I did the Lake Mingo trail again today. Pretty much perfect weather. By the time I got done with my side trip, my feet were sore, but I'm not really all that tired. I had the camera; I took a few (I guess 50ish) pictures. If I could figure out a way to unjam my work flow so it wouldn't take me until Tuesday, I'd include some in this entry. There were a few magic moments. I startled a great blue heron, who made the loudest squawk I ever heard from his species as he left. I saw an osprey. And as I walked across the dam, I stopped to rest my sore feet on a handy rock, and discovered there was a lot of coolness beyond the view of the lake. A milkweed pod had just burst and had a clump of seeds catching the sun. One of the seeds had migrated a few feet and gotten entangled with a jewel weed flower. There was a hunting (non-web-spinner) spider on the milkweed pod. And a hummingbird stopped and visited. There was a downside, though; a rock that I thought was stable slid while I was standing on it, and I fell. I wasn't hurt, but it was a near thing.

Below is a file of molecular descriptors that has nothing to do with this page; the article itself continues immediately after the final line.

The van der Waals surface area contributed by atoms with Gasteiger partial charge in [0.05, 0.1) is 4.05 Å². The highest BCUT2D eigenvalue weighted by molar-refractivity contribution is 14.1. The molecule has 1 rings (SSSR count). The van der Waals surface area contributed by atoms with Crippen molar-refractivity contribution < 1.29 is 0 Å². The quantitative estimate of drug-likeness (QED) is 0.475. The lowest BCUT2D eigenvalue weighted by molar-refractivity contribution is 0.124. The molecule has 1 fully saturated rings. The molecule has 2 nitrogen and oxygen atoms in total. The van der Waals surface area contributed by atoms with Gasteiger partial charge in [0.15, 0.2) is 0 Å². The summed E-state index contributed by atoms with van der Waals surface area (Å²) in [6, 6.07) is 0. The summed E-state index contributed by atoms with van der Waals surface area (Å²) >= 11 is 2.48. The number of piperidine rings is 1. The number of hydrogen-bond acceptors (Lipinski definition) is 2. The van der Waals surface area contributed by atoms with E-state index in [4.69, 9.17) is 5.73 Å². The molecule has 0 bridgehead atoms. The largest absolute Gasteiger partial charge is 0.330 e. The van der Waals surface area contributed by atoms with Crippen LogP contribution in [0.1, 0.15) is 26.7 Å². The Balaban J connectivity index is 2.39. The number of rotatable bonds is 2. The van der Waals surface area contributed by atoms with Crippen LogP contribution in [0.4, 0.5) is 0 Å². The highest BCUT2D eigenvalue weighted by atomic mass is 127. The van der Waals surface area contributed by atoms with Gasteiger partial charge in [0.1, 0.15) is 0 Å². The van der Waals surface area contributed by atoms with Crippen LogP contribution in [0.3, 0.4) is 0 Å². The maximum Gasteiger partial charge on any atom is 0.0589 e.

Because I still had plenty of daylight left when I reached the appropriate point in the trail, I took a side trip to the Windfall Prairie site. When you first hit the designated (and fenced) nature preserve by this path, there's a gap in the fence with a bar you have to duck under to keep horses out (since the path to the spot is also a horse trail). But there's a clear trail, with numbered markers. So I happily walked along it, through some nice quiet woods, and it just petered out and left me in the middle of the woods. So I backed up. There was a fork that looked almost as heavily traveled, so I followed it instead. There were some numbered markers there too, suggesting that the trail was supposed to loop, but that branch petered out as well. Neither branch took me to the open area where I thought the prairie was. So I went along the bridle path for a bit, and there was another sign that said Windfall Prairie, but all there was behind the fence was a fairly good sided field of almost 100% goldenrod, with two teeny little patches of prairie grass, and a fair number of little trees growing up. I thought this was supposed to be a rare and valuable prairie.